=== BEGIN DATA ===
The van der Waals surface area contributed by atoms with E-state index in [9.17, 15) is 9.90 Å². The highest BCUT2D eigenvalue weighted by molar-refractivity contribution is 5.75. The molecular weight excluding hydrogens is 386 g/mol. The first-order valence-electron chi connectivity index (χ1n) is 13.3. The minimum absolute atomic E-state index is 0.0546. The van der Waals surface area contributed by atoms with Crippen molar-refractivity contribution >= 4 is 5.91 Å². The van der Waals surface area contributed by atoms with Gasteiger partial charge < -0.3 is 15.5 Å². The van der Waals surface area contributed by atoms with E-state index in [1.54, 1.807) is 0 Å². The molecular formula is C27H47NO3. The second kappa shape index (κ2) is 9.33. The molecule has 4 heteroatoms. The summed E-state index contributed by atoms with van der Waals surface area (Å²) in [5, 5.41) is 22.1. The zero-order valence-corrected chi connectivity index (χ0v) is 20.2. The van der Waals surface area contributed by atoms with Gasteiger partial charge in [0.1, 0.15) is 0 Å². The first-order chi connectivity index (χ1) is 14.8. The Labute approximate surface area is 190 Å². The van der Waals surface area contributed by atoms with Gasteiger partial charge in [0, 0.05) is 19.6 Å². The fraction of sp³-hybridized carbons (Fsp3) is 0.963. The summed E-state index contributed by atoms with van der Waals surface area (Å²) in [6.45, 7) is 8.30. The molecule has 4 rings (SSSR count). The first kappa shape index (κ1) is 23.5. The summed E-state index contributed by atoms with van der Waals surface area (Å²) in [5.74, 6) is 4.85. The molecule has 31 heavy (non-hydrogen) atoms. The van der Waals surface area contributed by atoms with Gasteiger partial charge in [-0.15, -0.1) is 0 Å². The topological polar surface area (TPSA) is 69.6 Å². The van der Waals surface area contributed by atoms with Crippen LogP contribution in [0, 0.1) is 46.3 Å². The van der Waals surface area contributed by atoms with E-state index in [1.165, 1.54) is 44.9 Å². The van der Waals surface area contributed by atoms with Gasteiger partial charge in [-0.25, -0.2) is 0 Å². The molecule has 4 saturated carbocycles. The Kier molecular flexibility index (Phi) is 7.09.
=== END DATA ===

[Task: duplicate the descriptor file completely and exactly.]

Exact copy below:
The van der Waals surface area contributed by atoms with E-state index in [9.17, 15) is 9.90 Å². The highest BCUT2D eigenvalue weighted by molar-refractivity contribution is 5.75. The molecular weight excluding hydrogens is 386 g/mol. The first-order valence-electron chi connectivity index (χ1n) is 13.3. The minimum absolute atomic E-state index is 0.0546. The van der Waals surface area contributed by atoms with Crippen molar-refractivity contribution >= 4 is 5.91 Å². The van der Waals surface area contributed by atoms with Gasteiger partial charge < -0.3 is 15.5 Å². The van der Waals surface area contributed by atoms with E-state index in [1.54, 1.807) is 0 Å². The molecular formula is C27H47NO3. The second kappa shape index (κ2) is 9.33. The molecule has 4 heteroatoms. The summed E-state index contributed by atoms with van der Waals surface area (Å²) in [5, 5.41) is 22.1. The zero-order valence-corrected chi connectivity index (χ0v) is 20.2. The van der Waals surface area contributed by atoms with Gasteiger partial charge in [0.1, 0.15) is 0 Å². The first-order chi connectivity index (χ1) is 14.8. The Labute approximate surface area is 190 Å². The van der Waals surface area contributed by atoms with Gasteiger partial charge in [0, 0.05) is 19.6 Å². The fraction of sp³-hybridized carbons (Fsp3) is 0.963. The summed E-state index contributed by atoms with van der Waals surface area (Å²) in [6.45, 7) is 8.30. The molecule has 4 rings (SSSR count). The first kappa shape index (κ1) is 23.5. The summed E-state index contributed by atoms with van der Waals surface area (Å²) in [5.74, 6) is 4.85. The molecule has 31 heavy (non-hydrogen) atoms. The van der Waals surface area contributed by atoms with Gasteiger partial charge in [-0.15, -0.1) is 0 Å². The topological polar surface area (TPSA) is 69.6 Å². The van der Waals surface area contributed by atoms with Crippen LogP contribution in [0, 0.1) is 46.3 Å². The van der Waals surface area contributed by atoms with E-state index in [1.165, 1.54) is 44.9 Å². The van der Waals surface area contributed by atoms with Gasteiger partial charge in [-0.25, -0.2) is 0 Å². The molecule has 4 saturated carbocycles. The Kier molecular flexibility index (Phi) is 7.09.